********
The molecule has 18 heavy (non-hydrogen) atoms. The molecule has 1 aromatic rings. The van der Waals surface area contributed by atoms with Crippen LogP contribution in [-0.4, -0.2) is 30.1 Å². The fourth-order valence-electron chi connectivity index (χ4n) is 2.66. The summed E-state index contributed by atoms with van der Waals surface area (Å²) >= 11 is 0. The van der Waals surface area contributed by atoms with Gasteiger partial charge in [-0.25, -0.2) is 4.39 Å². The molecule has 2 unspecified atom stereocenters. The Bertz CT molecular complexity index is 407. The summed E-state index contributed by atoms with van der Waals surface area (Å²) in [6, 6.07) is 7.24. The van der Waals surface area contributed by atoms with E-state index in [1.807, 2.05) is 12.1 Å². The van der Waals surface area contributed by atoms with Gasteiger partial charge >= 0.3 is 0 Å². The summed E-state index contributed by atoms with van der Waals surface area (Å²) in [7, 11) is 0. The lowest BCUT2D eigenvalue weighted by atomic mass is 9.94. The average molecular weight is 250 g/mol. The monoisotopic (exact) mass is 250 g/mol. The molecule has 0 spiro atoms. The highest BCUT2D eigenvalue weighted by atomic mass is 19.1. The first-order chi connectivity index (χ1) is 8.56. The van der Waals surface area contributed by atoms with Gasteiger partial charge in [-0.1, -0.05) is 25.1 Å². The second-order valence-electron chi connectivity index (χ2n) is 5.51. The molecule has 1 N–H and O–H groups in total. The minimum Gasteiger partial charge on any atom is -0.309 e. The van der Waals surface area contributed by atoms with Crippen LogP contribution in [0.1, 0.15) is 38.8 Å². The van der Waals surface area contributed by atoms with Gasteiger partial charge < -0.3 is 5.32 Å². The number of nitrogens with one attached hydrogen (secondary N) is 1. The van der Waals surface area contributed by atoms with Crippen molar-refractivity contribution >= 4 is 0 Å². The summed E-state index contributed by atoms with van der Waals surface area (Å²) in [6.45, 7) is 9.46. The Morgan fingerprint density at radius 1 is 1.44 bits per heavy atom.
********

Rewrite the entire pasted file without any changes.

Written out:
The molecule has 18 heavy (non-hydrogen) atoms. The molecule has 1 aromatic rings. The van der Waals surface area contributed by atoms with Crippen LogP contribution in [-0.4, -0.2) is 30.1 Å². The fourth-order valence-electron chi connectivity index (χ4n) is 2.66. The summed E-state index contributed by atoms with van der Waals surface area (Å²) >= 11 is 0. The van der Waals surface area contributed by atoms with Gasteiger partial charge in [-0.25, -0.2) is 4.39 Å². The molecule has 2 unspecified atom stereocenters. The Bertz CT molecular complexity index is 407. The summed E-state index contributed by atoms with van der Waals surface area (Å²) in [6, 6.07) is 7.24. The van der Waals surface area contributed by atoms with E-state index in [1.807, 2.05) is 12.1 Å². The van der Waals surface area contributed by atoms with Gasteiger partial charge >= 0.3 is 0 Å². The summed E-state index contributed by atoms with van der Waals surface area (Å²) in [7, 11) is 0. The lowest BCUT2D eigenvalue weighted by atomic mass is 9.94. The average molecular weight is 250 g/mol. The monoisotopic (exact) mass is 250 g/mol. The molecule has 0 spiro atoms. The highest BCUT2D eigenvalue weighted by atomic mass is 19.1. The first-order chi connectivity index (χ1) is 8.56. The van der Waals surface area contributed by atoms with Gasteiger partial charge in [-0.1, -0.05) is 25.1 Å². The second-order valence-electron chi connectivity index (χ2n) is 5.51. The molecule has 1 N–H and O–H groups in total. The minimum Gasteiger partial charge on any atom is -0.309 e. The van der Waals surface area contributed by atoms with Crippen LogP contribution in [0.1, 0.15) is 38.8 Å². The van der Waals surface area contributed by atoms with Gasteiger partial charge < -0.3 is 5.32 Å². The number of nitrogens with one attached hydrogen (secondary N) is 1. The van der Waals surface area contributed by atoms with Crippen molar-refractivity contribution >= 4 is 0 Å². The summed E-state index contributed by atoms with van der Waals surface area (Å²) in [6.45, 7) is 9.46. The Morgan fingerprint density at radius 1 is 1.44 bits per heavy atom.